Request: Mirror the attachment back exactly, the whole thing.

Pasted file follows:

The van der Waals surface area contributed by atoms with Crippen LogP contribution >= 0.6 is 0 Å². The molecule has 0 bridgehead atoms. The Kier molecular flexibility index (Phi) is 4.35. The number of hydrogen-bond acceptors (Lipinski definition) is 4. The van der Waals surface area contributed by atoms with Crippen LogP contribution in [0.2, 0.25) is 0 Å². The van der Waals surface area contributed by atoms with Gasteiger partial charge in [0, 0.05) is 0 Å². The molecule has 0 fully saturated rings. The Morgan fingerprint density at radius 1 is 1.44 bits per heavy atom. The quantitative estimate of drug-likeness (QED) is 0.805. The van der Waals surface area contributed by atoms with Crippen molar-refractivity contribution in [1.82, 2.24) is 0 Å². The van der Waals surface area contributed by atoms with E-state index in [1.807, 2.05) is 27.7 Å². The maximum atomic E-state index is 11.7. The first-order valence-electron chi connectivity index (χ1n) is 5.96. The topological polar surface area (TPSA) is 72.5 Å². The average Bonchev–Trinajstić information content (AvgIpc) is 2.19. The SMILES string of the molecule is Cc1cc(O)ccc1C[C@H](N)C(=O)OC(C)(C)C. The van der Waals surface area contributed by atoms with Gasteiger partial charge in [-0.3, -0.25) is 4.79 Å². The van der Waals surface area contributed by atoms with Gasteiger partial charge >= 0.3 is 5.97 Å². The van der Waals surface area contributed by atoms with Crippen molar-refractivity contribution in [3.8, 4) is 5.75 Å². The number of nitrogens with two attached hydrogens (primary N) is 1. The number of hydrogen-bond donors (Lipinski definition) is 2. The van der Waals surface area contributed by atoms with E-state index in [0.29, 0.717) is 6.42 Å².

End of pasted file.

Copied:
The van der Waals surface area contributed by atoms with Crippen LogP contribution >= 0.6 is 0 Å². The molecule has 0 bridgehead atoms. The Kier molecular flexibility index (Phi) is 4.35. The number of hydrogen-bond acceptors (Lipinski definition) is 4. The van der Waals surface area contributed by atoms with Crippen LogP contribution in [0.2, 0.25) is 0 Å². The van der Waals surface area contributed by atoms with Gasteiger partial charge in [0, 0.05) is 0 Å². The molecule has 0 fully saturated rings. The Morgan fingerprint density at radius 1 is 1.44 bits per heavy atom. The quantitative estimate of drug-likeness (QED) is 0.805. The van der Waals surface area contributed by atoms with Crippen molar-refractivity contribution in [1.82, 2.24) is 0 Å². The van der Waals surface area contributed by atoms with E-state index in [1.807, 2.05) is 27.7 Å². The maximum atomic E-state index is 11.7. The first-order valence-electron chi connectivity index (χ1n) is 5.96. The topological polar surface area (TPSA) is 72.5 Å². The average Bonchev–Trinajstić information content (AvgIpc) is 2.19. The SMILES string of the molecule is Cc1cc(O)ccc1C[C@H](N)C(=O)OC(C)(C)C. The van der Waals surface area contributed by atoms with Gasteiger partial charge in [-0.3, -0.25) is 4.79 Å². The van der Waals surface area contributed by atoms with Gasteiger partial charge >= 0.3 is 5.97 Å². The van der Waals surface area contributed by atoms with Crippen molar-refractivity contribution in [3.8, 4) is 5.75 Å². The number of nitrogens with two attached hydrogens (primary N) is 1. The number of hydrogen-bond donors (Lipinski definition) is 2. The van der Waals surface area contributed by atoms with E-state index in [0.29, 0.717) is 6.42 Å².